NICU Clinical Managers Marcia Bishop, APRN, Whitney Lewis, RN, Kym Lanehart, RN

Quality Initiatives Improve NICU Care

Central line-associated blood stream infections (CLABSIs), unplanned extubations (UEs) and increasing opioid use are just some of the many challenges faced by critically ill patients in neonatal ICUs across the country. At the Level IV NICU at Children’s Health, Children’s Medical Center Dallas, we are committed to tackling these challenges as we strive to provide the best care for our patients and their families.

We’ve made significant strides in these areas, thanks to a culture that encourages every team member – from nurses to physicians – to ask hard questions and lead the search for answers.

“Quality improvement methodology involves a rigorous, data-driven evaluation of processes that are continually measured, refined and then sustained in an attempt to deliver the best care to our patients. Our quality initiatives have helped us achieve many things, like making our central line infection rates among the best within level IV NICUs across the nation,” says Vedanta Dariya, M.D., Neonatologist at Children’s Health℠ and Assistant Professor at UT Southwestern. “We’re eager to share our solutions and collaborate with other centers to make care even better.”

A Team Approach to Preventing Infections

CLABSIs are often at highest risk of occurring at the time of dressing changes. The traditional approach to care of the central line involved the bedside nurse changing the dressing for their own patients. We were part of a large, national trial that showed significantly improved outcomes when a select team of nurses is responsible for the care of all central lines. We were quick to adapt our staffing needs to provide the support needed to meet these recommendations. And our BSI team was born.

This team follows a strict two-person process: One nurse performs all tasks that need to be sterile, such as changing caps, while the second nurse does all non-sterile tasks, such as opening the incubator.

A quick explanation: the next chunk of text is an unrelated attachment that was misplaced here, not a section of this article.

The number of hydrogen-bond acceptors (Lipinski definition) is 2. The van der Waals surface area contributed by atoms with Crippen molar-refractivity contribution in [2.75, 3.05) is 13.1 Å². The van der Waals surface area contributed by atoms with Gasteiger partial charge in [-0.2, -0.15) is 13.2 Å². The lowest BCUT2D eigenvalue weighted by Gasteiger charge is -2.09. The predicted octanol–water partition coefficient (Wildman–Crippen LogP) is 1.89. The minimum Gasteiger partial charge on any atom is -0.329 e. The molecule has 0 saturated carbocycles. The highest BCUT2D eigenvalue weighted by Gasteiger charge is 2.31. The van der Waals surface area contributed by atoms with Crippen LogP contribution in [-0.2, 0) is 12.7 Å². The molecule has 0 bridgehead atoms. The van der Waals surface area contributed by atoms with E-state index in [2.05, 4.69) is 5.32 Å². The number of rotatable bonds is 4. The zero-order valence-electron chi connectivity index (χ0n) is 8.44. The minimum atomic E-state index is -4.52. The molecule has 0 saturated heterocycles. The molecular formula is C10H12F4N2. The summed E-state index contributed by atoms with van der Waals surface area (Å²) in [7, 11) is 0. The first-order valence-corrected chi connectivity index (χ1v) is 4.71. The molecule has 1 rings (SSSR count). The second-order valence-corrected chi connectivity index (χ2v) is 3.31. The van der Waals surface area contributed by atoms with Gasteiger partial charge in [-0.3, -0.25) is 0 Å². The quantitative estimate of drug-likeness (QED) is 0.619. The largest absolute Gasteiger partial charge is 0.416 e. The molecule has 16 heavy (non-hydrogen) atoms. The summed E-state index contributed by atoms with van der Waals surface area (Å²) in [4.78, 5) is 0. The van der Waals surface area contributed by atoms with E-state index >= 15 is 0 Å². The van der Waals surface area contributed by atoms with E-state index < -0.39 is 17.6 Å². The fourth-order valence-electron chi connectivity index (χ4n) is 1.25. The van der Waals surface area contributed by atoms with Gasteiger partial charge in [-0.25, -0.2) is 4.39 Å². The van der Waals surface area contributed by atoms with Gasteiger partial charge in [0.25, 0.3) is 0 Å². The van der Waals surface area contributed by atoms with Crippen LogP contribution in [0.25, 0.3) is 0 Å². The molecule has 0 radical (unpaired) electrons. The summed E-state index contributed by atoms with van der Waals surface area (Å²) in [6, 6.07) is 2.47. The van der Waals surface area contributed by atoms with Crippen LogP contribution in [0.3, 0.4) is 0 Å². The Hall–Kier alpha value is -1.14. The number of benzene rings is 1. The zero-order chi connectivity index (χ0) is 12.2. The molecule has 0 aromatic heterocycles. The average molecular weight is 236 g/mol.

“This has been a huge success,” says Lisa Wulz, RN, who manages our neonatal-perinatal quality improvement programs. “Before creating this team, our rate was 1.7 infections per 1,000 line days – and now it’s down to and stays at 0.3.”

Preventing Unplanned Extubations in the NICU

Babies that experience unplanned extubations can have complications such as airway trauma, code events, hypoxemia and increased length of stay. These can be especially hard to prevent in small, critically ill neonates. Nationally, NICUs average approximately one UE for every 100 ventilator days. The rate in our NICU is currently around half the national average, thanks to a series of new practices. These include a standardized method of securing our tubes, a rigorously enforced team approach to moving intubated babies and daily discussions of tube position on medical rounds

“Our rates first started coming down when we standardized the method of securing the endotracheal tubes in all patients,” says Whitney Lewis, RN, clinical manager of the NICU. “It solves the problem of having tape come loose because of oral secretions.”

Our team also posts signs to indicate which patients have a higher UE risk, such as babies who weigh under 1,000 grams or those with a history of a previous UE. And whenever a baby is moved, two nurses are assigned to the job – one to move the child and one to manage the tube. 

We’ve also taken extra steps to minimize UE risk during kangaroo care. 

“Our team fits the parent with a cushioned device that keeps the baby in position, and we provide a handout for parents with instructions such as not using their phones while holding their child,” Whitney says. “Parents having direct contact with their babies is so important, we do everything we can to enable it while protecting their airway and keeping the babies intubated.”